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Obama's State of the Union attempts to hit restart on troubled second term

By Stephen Collinson

WASHINGTON -- U.S. President Barack Obama vowed to reverse a tide of economic inequality threatening the American dream Tuesday, seeking to outflank Republicans and revive a second term blighted by self-inflicted wounds and partisan warfare.

In his annual State of the Union address, Obama promised to wield his executive powers in a “year of action” to lift up workers, improve education and clean up the environment if his foes in Congress balk at more sweeping action.

“America does not stand still — and neither will I,” Obama said, talking past the lawmakers gathered in the House of Representatives directly to millions of television viewers.

“Inequality has deepened. Upward mobility has stalled and too many still aren't working at all.

“Our job is to reverse these trends,” Obama said, pounding out his points with a punchy, optimistic delivery, apparently keen to suggest that despite five grueling years he still has energy and purpose for his task.

While focusing squarely on a domestic audience, Obama strayed into foreign policy only briefly during the one hour, 16-minute speech, as his cabinet and military brass looked on.

He vowed to support democracy in Ukraine, warned al-Qaida's threat had evolved and yet again urged Congress to let him close the war on terror camp at Guantanamo Bay, Cuba.

But mostly Obama mined a political seam that has proven rich in the past, billing himself as the champion of middle class families fighting to overcome the worst recession since the Great Depression.

He opened on an upbeat note, saying that thanks to “five years of grit” by the American people, the U.S. economy was finally poised for a “breakthrough.”

“The United States is better positioned for the 21st century than any other nation on earth,” Obama declared, touting the lowest unemployment rate in five years and a rebounding housing market.

Yet he argued the “defining project of our generation is to restore” the promise of equality of opportunity for all Americans.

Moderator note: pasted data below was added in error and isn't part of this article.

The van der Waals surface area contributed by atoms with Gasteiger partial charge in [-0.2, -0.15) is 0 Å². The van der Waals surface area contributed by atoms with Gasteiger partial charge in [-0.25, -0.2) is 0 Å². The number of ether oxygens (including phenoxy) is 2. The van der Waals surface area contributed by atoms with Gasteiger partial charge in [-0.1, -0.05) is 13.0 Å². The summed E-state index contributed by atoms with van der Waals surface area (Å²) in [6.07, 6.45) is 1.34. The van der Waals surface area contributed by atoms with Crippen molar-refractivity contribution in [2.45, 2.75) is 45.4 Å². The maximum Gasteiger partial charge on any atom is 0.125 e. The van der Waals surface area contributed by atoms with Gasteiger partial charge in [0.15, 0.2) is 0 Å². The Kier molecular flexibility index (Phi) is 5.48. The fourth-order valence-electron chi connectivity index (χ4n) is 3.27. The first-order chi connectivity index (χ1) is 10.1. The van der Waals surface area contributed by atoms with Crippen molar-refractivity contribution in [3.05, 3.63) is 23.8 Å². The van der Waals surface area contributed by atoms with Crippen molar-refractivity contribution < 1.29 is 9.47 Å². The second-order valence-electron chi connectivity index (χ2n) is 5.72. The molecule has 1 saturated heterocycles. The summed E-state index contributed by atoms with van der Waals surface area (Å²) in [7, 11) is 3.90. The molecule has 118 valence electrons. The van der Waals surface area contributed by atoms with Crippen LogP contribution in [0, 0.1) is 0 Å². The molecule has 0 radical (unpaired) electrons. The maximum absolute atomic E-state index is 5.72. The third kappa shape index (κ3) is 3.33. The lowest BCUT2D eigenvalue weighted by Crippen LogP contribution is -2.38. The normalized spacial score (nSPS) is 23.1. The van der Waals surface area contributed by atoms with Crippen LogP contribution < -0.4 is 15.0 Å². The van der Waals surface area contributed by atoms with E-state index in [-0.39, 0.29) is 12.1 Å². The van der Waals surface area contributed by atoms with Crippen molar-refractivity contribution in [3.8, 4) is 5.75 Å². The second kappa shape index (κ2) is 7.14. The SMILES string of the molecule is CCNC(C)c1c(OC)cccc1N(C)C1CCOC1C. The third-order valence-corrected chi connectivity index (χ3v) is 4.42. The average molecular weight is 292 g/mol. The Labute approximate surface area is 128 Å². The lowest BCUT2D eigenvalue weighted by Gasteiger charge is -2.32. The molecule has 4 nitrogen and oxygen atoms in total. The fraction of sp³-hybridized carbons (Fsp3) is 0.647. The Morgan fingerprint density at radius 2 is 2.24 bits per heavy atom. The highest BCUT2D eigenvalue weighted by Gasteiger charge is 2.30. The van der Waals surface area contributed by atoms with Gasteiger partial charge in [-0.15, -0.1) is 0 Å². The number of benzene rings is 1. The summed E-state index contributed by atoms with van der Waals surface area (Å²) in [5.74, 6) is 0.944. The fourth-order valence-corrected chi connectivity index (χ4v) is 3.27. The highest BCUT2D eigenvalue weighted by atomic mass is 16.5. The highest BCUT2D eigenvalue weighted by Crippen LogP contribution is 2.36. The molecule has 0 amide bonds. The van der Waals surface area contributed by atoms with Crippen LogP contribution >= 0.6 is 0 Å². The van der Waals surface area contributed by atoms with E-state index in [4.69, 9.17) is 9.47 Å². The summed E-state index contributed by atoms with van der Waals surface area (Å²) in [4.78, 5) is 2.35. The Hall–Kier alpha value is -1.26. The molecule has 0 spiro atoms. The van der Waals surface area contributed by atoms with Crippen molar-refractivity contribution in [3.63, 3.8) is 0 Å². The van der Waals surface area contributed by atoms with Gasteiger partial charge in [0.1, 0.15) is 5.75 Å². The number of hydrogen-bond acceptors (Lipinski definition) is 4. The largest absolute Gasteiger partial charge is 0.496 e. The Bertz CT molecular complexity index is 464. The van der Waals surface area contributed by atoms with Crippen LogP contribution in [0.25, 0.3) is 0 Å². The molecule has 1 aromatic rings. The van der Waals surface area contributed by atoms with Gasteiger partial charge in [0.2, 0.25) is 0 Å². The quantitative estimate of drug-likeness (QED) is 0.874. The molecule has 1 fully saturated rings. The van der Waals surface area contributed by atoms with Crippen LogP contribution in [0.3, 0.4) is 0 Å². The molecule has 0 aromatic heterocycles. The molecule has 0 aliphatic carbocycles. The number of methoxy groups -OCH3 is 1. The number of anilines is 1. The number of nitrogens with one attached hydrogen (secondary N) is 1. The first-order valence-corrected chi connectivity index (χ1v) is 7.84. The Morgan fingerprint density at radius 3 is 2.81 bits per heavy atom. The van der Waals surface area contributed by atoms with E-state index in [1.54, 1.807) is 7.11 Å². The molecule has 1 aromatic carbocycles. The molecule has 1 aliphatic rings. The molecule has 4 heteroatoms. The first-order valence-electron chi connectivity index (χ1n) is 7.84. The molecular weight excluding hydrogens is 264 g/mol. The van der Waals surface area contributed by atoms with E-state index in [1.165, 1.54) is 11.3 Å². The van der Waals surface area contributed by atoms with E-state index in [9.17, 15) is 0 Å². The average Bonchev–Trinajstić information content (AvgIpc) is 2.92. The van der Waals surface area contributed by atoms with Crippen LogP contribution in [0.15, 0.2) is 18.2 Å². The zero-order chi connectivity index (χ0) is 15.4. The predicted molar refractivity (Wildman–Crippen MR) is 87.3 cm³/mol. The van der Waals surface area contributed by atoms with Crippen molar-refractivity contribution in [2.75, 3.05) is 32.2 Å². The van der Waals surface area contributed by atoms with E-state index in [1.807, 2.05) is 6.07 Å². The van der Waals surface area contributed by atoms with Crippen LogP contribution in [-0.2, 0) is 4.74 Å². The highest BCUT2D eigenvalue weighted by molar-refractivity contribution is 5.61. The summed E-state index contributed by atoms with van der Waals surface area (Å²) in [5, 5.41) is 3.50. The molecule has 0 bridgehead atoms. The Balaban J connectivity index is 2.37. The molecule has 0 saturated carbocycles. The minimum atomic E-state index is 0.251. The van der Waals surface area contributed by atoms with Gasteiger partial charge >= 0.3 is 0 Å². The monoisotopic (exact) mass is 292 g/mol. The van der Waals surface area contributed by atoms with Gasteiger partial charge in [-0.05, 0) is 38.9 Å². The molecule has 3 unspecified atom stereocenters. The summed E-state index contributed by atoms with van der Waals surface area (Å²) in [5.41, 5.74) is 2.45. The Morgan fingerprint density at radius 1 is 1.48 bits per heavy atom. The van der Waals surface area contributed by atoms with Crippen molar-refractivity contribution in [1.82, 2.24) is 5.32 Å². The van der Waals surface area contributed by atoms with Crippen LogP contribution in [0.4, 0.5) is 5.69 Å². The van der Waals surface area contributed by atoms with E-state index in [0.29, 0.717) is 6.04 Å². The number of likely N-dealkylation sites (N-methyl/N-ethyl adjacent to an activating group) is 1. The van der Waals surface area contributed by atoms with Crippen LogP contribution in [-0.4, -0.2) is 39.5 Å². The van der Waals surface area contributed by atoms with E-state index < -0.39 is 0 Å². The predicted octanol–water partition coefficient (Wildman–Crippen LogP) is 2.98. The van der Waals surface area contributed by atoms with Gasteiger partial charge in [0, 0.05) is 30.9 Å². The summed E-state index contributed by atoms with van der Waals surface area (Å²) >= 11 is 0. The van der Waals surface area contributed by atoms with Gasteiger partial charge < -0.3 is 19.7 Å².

He promised to use executive action to raise the minimum wage for federal workers on new contracts from US$7.25 to US$10.10 per hour and to create a new retirement savings “starter” scheme to help millions of Americans.

Senate Majority leader Harry Reid said the upper chamber will vote on the wage increase proposal in the coming weeks “and I hope Republicans will join us in turning this and other common-sense proposals into law.”

Obama called on corporate CEOs to pledge not to discriminate against long-term unemployed job seekers, and to introduce new energy-efficient fuel standards for trucks while working with cities and states to promote cleaner power.

But Obama's vows of action is likely to reach far fewer Americans than could be helped through legislation.

While he has the power to raise the minimum wage for federal workers, a reluctant Congress would be required to extend the measure across the entire economy.

He called on lawmakers to “say 'yes,' give America a raise” but they appear unlikely to heed his call.

Such is the stranglehold Republicans have clamped on Congress, much of Obama's second term agenda is stillborn.

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U.S. President Barack Obama delivers the State of the Union address before a joint session of Congress in the House chamber in Washington, D.C. on Tuesday, Jan. 28, as Vice President Joe Biden and House Speaker John Boehner (R-Ohio) listen. (AFP)

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